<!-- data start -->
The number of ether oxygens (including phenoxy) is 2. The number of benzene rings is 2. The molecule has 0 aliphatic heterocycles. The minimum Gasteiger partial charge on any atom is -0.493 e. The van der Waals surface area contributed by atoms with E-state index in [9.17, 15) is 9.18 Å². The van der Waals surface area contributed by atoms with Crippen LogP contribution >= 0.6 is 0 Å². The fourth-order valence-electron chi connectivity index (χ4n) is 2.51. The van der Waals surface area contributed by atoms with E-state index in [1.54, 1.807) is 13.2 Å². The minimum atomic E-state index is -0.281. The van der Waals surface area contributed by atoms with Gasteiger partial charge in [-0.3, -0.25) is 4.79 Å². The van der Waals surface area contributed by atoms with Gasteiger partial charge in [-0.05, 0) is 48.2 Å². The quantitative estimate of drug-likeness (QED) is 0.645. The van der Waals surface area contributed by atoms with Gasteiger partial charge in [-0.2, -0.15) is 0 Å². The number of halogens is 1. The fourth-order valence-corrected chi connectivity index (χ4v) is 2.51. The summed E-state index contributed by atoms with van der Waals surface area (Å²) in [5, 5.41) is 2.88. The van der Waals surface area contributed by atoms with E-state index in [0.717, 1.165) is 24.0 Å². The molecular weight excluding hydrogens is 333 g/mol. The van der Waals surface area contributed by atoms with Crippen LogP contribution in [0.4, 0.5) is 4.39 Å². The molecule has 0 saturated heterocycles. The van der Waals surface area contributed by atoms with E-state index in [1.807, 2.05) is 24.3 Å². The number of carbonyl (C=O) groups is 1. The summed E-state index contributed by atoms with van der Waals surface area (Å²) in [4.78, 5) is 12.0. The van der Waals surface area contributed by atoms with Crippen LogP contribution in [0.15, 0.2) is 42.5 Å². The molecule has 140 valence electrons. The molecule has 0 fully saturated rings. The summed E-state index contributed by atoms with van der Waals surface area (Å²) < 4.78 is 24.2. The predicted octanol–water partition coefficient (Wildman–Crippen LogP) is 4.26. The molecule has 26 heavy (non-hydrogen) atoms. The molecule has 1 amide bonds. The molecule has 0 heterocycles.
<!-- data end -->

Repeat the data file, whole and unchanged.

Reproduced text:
The number of ether oxygens (including phenoxy) is 2. The number of benzene rings is 2. The molecule has 0 aliphatic heterocycles. The minimum Gasteiger partial charge on any atom is -0.493 e. The van der Waals surface area contributed by atoms with E-state index in [9.17, 15) is 9.18 Å². The van der Waals surface area contributed by atoms with Crippen LogP contribution >= 0.6 is 0 Å². The fourth-order valence-electron chi connectivity index (χ4n) is 2.51. The van der Waals surface area contributed by atoms with E-state index in [1.54, 1.807) is 13.2 Å². The minimum atomic E-state index is -0.281. The van der Waals surface area contributed by atoms with Gasteiger partial charge in [-0.3, -0.25) is 4.79 Å². The van der Waals surface area contributed by atoms with Gasteiger partial charge in [-0.05, 0) is 48.2 Å². The quantitative estimate of drug-likeness (QED) is 0.645. The van der Waals surface area contributed by atoms with Gasteiger partial charge in [-0.2, -0.15) is 0 Å². The number of halogens is 1. The fourth-order valence-corrected chi connectivity index (χ4v) is 2.51. The summed E-state index contributed by atoms with van der Waals surface area (Å²) in [5, 5.41) is 2.88. The van der Waals surface area contributed by atoms with E-state index in [0.717, 1.165) is 24.0 Å². The molecular weight excluding hydrogens is 333 g/mol. The van der Waals surface area contributed by atoms with Crippen LogP contribution in [0.4, 0.5) is 4.39 Å². The molecule has 0 saturated heterocycles. The van der Waals surface area contributed by atoms with E-state index in [1.807, 2.05) is 24.3 Å². The number of carbonyl (C=O) groups is 1. The summed E-state index contributed by atoms with van der Waals surface area (Å²) in [4.78, 5) is 12.0. The van der Waals surface area contributed by atoms with Crippen LogP contribution in [0.15, 0.2) is 42.5 Å². The molecule has 140 valence electrons. The molecule has 0 fully saturated rings. The summed E-state index contributed by atoms with van der Waals surface area (Å²) < 4.78 is 24.2. The predicted octanol–water partition coefficient (Wildman–Crippen LogP) is 4.26. The molecule has 26 heavy (non-hydrogen) atoms. The molecule has 1 amide bonds. The molecule has 0 heterocycles.